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Mt. Lemmon Falcon Closures


Original Post
Stan McKnight · · AZ · Joined Jan 2013 · Points: 261

Wondering which areas are closed for falcon nesting on mt. Lemmon.

Thanks for the help!

CASA Climbing Assn. of So. AZ · · Unknown Hometown · Joined Jan 2015 · Points: 202

Hey Stan. Yes, you're right, definitive information for these areas is hard to come by. If you want to climb in places where raptors may be nesting, make sure that if you see breeding raptor activity, definitely climb somewhere else. We have had reports of breeding raptors on the east face of the Ravens, so that area would be out of bounds if you want to stay on the right side of the law and of the birds.

The info on our website is meant to empower climbers to identify breeding raptor activity and help the community make smart choices about where to climb.

Other great warm weather areas are any of the Upper Highway crags that get shade. Check out Squeezing the Lemmon. Reef of Rock, South Park... Note that Andy Bennett has identified an active falcon nest at the Reef:

Andy: An active peregrine nest with chicks is located across the gully from the North face of Neptune (Red Tide, Naranja, etc.). I saw at least one fuzzy gray youngin inside. Depsite the lack of ESA protections or closures, it would be a kind gesture on the part of us climbers to give them a few weeks of quiet by not climbing in this zone so they can successfully fledge their young. Climbers have been shown to upset falcons to the point where they don't feed their young enough for them to survive, and these parents definitely weren't happy when we were in the 200' range.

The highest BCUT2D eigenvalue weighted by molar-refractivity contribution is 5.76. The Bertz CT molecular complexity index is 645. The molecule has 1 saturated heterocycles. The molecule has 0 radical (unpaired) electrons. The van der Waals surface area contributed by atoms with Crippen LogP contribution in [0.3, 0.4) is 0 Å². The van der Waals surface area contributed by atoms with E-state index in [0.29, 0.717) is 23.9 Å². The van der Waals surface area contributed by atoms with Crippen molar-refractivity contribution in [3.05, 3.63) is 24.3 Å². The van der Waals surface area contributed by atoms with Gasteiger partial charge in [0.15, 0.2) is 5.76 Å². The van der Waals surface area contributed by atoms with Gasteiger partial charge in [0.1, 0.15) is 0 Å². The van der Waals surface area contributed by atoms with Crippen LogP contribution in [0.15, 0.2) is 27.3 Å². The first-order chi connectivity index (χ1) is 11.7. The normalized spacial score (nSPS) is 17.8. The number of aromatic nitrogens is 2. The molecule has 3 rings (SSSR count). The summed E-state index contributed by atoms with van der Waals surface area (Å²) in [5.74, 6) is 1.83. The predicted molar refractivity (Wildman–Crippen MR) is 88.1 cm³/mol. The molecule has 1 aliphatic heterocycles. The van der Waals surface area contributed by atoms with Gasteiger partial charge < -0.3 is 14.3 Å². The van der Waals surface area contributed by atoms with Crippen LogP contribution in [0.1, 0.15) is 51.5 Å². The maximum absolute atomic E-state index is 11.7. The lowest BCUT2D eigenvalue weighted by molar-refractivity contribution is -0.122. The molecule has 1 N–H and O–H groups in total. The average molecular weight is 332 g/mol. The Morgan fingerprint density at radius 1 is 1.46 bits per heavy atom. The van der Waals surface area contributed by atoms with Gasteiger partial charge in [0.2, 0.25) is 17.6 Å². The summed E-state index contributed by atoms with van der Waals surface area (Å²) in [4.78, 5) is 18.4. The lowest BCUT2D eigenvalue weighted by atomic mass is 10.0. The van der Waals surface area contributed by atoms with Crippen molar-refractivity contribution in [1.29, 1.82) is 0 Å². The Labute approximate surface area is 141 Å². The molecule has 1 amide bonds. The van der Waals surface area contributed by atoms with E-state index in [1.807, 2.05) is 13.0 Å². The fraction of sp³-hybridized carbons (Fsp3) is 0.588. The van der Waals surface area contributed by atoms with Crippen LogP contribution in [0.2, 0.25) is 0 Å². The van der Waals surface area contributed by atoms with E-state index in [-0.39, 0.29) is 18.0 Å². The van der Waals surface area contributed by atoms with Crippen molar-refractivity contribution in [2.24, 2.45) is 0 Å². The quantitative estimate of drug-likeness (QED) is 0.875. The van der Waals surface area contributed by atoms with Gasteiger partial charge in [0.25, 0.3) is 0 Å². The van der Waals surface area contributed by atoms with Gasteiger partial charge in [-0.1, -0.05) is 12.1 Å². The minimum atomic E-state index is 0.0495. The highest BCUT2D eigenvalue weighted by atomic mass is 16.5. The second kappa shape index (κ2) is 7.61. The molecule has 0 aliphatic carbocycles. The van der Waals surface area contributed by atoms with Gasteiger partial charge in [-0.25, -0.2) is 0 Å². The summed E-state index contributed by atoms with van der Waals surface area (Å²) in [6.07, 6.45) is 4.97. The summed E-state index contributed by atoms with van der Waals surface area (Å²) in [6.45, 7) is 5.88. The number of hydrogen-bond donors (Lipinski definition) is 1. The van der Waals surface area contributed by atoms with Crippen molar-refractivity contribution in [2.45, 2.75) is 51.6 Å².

Hope this helps, and safe climbing!
Stan McKnight · · AZ · Joined Jan 2013 · Points: 261
CASA Climbing Assn. of So. AZ wrote: Hey Stan. Yes, you're right, definitive information for these areas is hard to come by. If you want to climb in places where raptors may be nesting, make sure that if you see breeding raptor activity, definitely climb somewhere else. We have had reports of breeding raptors on the east face of the Ravens, so that area would be out of bounds if you want to stay on the right side of the law and of the birds.

The info on our website is meant to empower climbers to identify breeding raptor activity and help the community make smart choices about where to climb.

Other great warm weather areas are any of the Upper Highway crags that get shade. Check out Squeezing the Lemmon. Reef of Rock, South Park... Note that Andy Bennett has identified an active falcon nest at the Reef:

Hope this helps, and safe climbing!

Thanks for the advice! We will stay away from the ravens and anywhere else with signs of nesting. 

Scott M. McNamara · · Tucson, Arizona · Joined Aug 2006 · Points: 55

Before CASA, the Coronado closed whole crags---even if when there were no nests.

I proposed that climbers might be willing to identify nest locations---if they did not close the whole crag and opened crags where there were no nests.

At Devil Tower, for example, when birds nest at the top of El Matador, they only close routes near the nest.

The Coronado bird person told me "Scott, if you tell me where there are nests, then I will close one square kilometer around the nest."

Thus, I am concerned that this public discussion could result a new round of closures.

It might be best if these types of discussions were via private e-mail.

Scott Mc
620-1481

P.S.

CASA you do good work and I know your heart is in the right place.  Thank you.

CASA Climbing Assn. of So. AZ · · Unknown Hometown · Joined Jan 2015 · Points: 202

Scott M.,

It's a complex and delicate situation, for certain. We're very aware of the history you reference and share your concerns. We're also working with several partners to help improve the situation for everyone involved. At the moment, we're encouraged by good faith shown in conversations and our collaborative efforts and are cautiously optimistic that self regulation by climbers is a good solution for now.

Thank you for everything you have done for this climbing community over the years! We're lucky to have you here. :)

Stan McKnight · · AZ · Joined Jan 2013 · Points: 261

Thanks to both of you for your responses, I edited my comments according to your concerns, Scott.